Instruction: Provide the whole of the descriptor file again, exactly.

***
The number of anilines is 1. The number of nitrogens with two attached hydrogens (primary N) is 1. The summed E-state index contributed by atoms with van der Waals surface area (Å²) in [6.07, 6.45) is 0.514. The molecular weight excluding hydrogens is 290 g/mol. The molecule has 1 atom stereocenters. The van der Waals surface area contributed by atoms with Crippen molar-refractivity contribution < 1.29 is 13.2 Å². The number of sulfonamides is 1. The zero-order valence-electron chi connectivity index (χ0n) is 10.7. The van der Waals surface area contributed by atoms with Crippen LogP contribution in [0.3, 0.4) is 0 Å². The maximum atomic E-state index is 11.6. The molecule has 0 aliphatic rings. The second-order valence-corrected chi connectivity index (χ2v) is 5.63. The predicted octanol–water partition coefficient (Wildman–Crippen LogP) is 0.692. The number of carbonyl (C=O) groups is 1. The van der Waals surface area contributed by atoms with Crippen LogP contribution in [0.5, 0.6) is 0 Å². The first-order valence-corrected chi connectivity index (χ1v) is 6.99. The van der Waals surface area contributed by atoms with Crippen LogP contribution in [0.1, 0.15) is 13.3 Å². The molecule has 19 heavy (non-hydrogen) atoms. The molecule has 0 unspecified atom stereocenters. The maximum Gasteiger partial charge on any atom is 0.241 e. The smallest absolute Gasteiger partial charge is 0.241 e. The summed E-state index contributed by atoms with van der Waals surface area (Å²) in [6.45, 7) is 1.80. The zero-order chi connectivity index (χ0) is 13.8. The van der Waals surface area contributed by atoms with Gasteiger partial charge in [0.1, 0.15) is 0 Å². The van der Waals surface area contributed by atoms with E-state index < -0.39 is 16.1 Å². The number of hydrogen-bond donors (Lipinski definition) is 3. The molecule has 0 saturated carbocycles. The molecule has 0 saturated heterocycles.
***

The number of anilines is 1. The number of nitrogens with two attached hydrogens (primary N) is 1. The summed E-state index contributed by atoms with van der Waals surface area (Å²) in [6.07, 6.45) is 0.514. The molecular weight excluding hydrogens is 290 g/mol. The molecule has 1 atom stereocenters. The van der Waals surface area contributed by atoms with Crippen molar-refractivity contribution < 1.29 is 13.2 Å². The number of sulfonamides is 1. The zero-order valence-electron chi connectivity index (χ0n) is 10.7. The van der Waals surface area contributed by atoms with Crippen LogP contribution in [0.3, 0.4) is 0 Å². The maximum atomic E-state index is 11.6. The molecule has 0 aliphatic rings. The second-order valence-corrected chi connectivity index (χ2v) is 5.63. The predicted octanol–water partition coefficient (Wildman–Crippen LogP) is 0.692. The number of carbonyl (C=O) groups is 1. The van der Waals surface area contributed by atoms with Crippen LogP contribution in [0.5, 0.6) is 0 Å². The first-order valence-corrected chi connectivity index (χ1v) is 6.99. The van der Waals surface area contributed by atoms with Crippen LogP contribution in [0.1, 0.15) is 13.3 Å². The molecule has 19 heavy (non-hydrogen) atoms. The molecule has 0 unspecified atom stereocenters. The maximum Gasteiger partial charge on any atom is 0.241 e. The smallest absolute Gasteiger partial charge is 0.241 e. The summed E-state index contributed by atoms with van der Waals surface area (Å²) in [6.45, 7) is 1.80. The zero-order chi connectivity index (χ0) is 13.8. The van der Waals surface area contributed by atoms with Gasteiger partial charge in [0.1, 0.15) is 0 Å². The van der Waals surface area contributed by atoms with E-state index < -0.39 is 16.1 Å². The number of hydrogen-bond donors (Lipinski definition) is 3. The molecule has 0 saturated carbocycles. The molecule has 0 saturated heterocycles.